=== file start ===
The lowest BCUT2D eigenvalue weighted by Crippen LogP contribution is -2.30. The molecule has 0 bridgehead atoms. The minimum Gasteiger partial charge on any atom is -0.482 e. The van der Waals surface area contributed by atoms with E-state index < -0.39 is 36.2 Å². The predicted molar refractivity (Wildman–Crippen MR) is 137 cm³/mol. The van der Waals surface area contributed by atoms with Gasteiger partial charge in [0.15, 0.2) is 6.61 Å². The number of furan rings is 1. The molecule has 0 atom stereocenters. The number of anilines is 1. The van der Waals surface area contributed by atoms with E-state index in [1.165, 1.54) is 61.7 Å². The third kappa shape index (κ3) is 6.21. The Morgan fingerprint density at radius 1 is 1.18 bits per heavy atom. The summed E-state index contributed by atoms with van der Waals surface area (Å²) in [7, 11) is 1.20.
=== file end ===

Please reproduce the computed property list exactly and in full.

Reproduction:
The lowest BCUT2D eigenvalue weighted by Crippen LogP contribution is -2.30. The molecule has 0 bridgehead atoms. The minimum Gasteiger partial charge on any atom is -0.482 e. The van der Waals surface area contributed by atoms with E-state index < -0.39 is 36.2 Å². The predicted molar refractivity (Wildman–Crippen MR) is 137 cm³/mol. The van der Waals surface area contributed by atoms with Gasteiger partial charge in [0.15, 0.2) is 6.61 Å². The number of furan rings is 1. The molecule has 0 atom stereocenters. The number of anilines is 1. The van der Waals surface area contributed by atoms with E-state index in [1.165, 1.54) is 61.7 Å². The third kappa shape index (κ3) is 6.21. The Morgan fingerprint density at radius 1 is 1.18 bits per heavy atom. The summed E-state index contributed by atoms with van der Waals surface area (Å²) in [7, 11) is 1.20.